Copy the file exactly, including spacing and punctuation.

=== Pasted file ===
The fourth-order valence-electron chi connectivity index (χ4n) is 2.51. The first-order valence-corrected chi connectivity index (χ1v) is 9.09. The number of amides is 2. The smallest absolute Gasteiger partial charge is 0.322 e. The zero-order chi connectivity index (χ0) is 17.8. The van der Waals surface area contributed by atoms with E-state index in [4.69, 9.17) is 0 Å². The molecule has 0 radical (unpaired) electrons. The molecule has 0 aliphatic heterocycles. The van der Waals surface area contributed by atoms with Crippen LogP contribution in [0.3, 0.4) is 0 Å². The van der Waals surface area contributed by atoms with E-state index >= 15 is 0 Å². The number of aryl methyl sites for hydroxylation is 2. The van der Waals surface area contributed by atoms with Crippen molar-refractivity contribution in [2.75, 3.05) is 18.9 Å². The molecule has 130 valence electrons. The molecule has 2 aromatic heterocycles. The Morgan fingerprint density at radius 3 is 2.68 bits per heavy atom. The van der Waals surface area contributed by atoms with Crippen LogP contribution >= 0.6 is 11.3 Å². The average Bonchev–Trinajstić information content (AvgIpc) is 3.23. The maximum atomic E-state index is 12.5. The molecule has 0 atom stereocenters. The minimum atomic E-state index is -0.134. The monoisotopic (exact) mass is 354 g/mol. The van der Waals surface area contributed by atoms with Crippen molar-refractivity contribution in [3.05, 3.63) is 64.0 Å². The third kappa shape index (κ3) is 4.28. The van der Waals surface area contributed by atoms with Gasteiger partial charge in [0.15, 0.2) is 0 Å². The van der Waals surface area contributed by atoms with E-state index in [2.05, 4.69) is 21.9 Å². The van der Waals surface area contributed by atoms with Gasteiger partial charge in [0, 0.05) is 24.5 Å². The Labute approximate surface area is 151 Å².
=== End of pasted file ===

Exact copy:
The fourth-order valence-electron chi connectivity index (χ4n) is 2.51. The first-order valence-corrected chi connectivity index (χ1v) is 9.09. The number of amides is 2. The smallest absolute Gasteiger partial charge is 0.322 e. The zero-order chi connectivity index (χ0) is 17.8. The van der Waals surface area contributed by atoms with E-state index in [4.69, 9.17) is 0 Å². The molecule has 0 radical (unpaired) electrons. The molecule has 0 aliphatic heterocycles. The van der Waals surface area contributed by atoms with Crippen LogP contribution in [0.3, 0.4) is 0 Å². The van der Waals surface area contributed by atoms with E-state index >= 15 is 0 Å². The number of aryl methyl sites for hydroxylation is 2. The van der Waals surface area contributed by atoms with Crippen molar-refractivity contribution in [2.75, 3.05) is 18.9 Å². The molecule has 130 valence electrons. The molecule has 2 aromatic heterocycles. The Morgan fingerprint density at radius 3 is 2.68 bits per heavy atom. The van der Waals surface area contributed by atoms with Crippen LogP contribution >= 0.6 is 11.3 Å². The average Bonchev–Trinajstić information content (AvgIpc) is 3.23. The maximum atomic E-state index is 12.5. The molecule has 0 atom stereocenters. The minimum atomic E-state index is -0.134. The monoisotopic (exact) mass is 354 g/mol. The van der Waals surface area contributed by atoms with Crippen molar-refractivity contribution in [3.05, 3.63) is 64.0 Å². The third kappa shape index (κ3) is 4.28. The van der Waals surface area contributed by atoms with Gasteiger partial charge in [0.15, 0.2) is 0 Å². The van der Waals surface area contributed by atoms with E-state index in [2.05, 4.69) is 21.9 Å². The van der Waals surface area contributed by atoms with Gasteiger partial charge in [0, 0.05) is 24.5 Å². The Labute approximate surface area is 151 Å².